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 Citation formatting is not guaranteed to be accurate. MLA Full: "Defining Gravity: Crash Course Kids #4.1." YouTube, uploaded by Crash Course Kids, 24 March 2015, www.youtube.com/watch?v=ljRlB6TuMOU. MLA Inline: (Crash Course Kids, 2015) APA Full: Crash Course Kids. (2015, March 24). Defining Gravity: Crash Course Kids #4.1 [Video]. YouTube. https://youtube.com/watch?v=ljRlB6TuMOU APA Inline: (Crash Course Kids, 2015) Chicago Full: Crash Course Kids, "Defining Gravity: Crash Course Kids #4.1.", March 24, 2015, YouTube, 03:12, https://youtube.com/watch?v=ljRlB6TuMOU.
So, if gravity pulls everything down, then why don't things on the bottom of the Earth get pulled down into space? In this episode of Crash Course Kids, Sabrina talks about gravity and explains that when we talk about gravity pulling things down, what we really mean is gravity is pulling things TOWARD the Earth. Really, it's all about attraction.

This first series is based on 5th-grade science. We're super excited and hope you enjoy Crash Course Kids!

///Standards Used in This Video///
5-PS2-1. Support an argument that the gravitational force exerted by Earth on objects is directed down. [Clarification Statement: “Down” is a local description of the direction that points toward the center of the spherical Earth.] [Assessment Boundary: Assessment does not include mathematical representation of gravitational force.]

Want to find Crash Course elsewhere on the internet?
Tumblr - http://thecrashcourse.tumblr.com

Credits...

Executive Producers: John & Hank Green
Producer & Editor: Nicholas Jenkins
Cinematographer & Director: Michael Aranda
Host: Sabrina Cruz
Script Supervisor: Mickie Halpern
Writer: Kay Boatner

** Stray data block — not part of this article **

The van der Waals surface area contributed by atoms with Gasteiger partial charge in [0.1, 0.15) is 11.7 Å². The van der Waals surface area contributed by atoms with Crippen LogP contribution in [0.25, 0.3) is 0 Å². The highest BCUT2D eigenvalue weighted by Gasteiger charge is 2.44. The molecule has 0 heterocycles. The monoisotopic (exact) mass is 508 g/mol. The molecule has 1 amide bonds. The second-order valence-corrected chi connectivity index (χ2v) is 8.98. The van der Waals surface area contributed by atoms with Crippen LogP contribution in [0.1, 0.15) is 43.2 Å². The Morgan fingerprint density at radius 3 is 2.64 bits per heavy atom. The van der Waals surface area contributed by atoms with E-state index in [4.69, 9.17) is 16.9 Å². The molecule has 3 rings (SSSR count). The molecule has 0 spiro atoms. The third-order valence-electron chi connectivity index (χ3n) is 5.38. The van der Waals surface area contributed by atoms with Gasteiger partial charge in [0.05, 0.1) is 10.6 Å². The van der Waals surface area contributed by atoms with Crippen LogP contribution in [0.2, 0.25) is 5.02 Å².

Consultant: Shelby Alinsky
Script Editor: Blake de Pastino

Thought Cafe Team:
Stephanie Bailis
Cody Brown
Suzanna Brusikiewicz
Jonathan Corbiere
Nick Counter
Kelsey Heinrichs
Jack Kenedy
Corey MacDonald
Tyler Sammy
Nikkie Stinchcombe
James Tuer
[upbeat intro music plays and stops]

SABRINA: If I told you that you just won the lottery what would you do. If you're like me you'd jump up and down and scream. And after you were done freaking out and jumping in the air, you'd land on your feet, right?

But why would you land back on the ground instead of just floating off into space?

[happy transition music plays and stops]

SABRINA: It's because of a little something we call gravity. Gravity is what pulls everything toward the ground, including you. Without the force of gravity, there would be no life on Earth. Air, water, animals, everything would fly off into space. There'd be no you, no me, no french fries, nada.

Think of gravity like the invisible super glue that holds our massive world together. You can't see it but it's always there. An English scientist named Isaac Newton was the first person to seriously study gravity, over 300 years ago. There's a famous story about him that you might of heard. Supposedly, Sir Isaac was hanging out underneath an apple tree, thinking, probably partly napping, when an apple fell from the tree and conked him on the head.

That's when Sir Isaac had an Ah-ha moment. Why did the apple fall down to the ground, and not up, or sideways. He realized that a spacial kind of force, which we now know is gravity, was acting on all of the objects on Earth, pulling them toward it. Once the apple became too heavy for its stem to hold it any more, the gravitational pull of Earth brought the apple down onto Newton's noggin. Newton's also realized how heavy an object is either. Whether you are holding an apple, a bowling ball, or a feather, you let go of it that sucker is going down.

We're gonna make a whole video about this later, but basically he determined that what goes up, must come down. Sir Isaac was a pretty smart dude.

Okay, so you know that if you jump up, you'll eventually land back on the ground. And you know that apple dropped down will land back on the ground too. But what if you throw something in front of you? Or to the left? or the right?

[jaunty bass guitar plays and stops]

To see how gravity will act pick up a tennis ball or any small round object and hold it in your hand. Let's toss it in the air and watch it fall to the ground. No surprise here. Okay now pick it up and hold it over you head and watch it fall once more. Again not a shocker. Now throw it to your left, ball down. Pitch it to the right and watch it go down again.

[mellow computerized strings play and stops]

No matter where you throw the ball, it's going down. So we've determined that near the surface of the Earth, where we all are, gravity is the cause the produces the effect of all unsupported objects falling down. The ball will go up or to the left or to the right for a little bit but eventually it's going to be pulled back down to the ground no matter what.

Gravity's got a hold on, well, everything.

[upbeat outro music plays]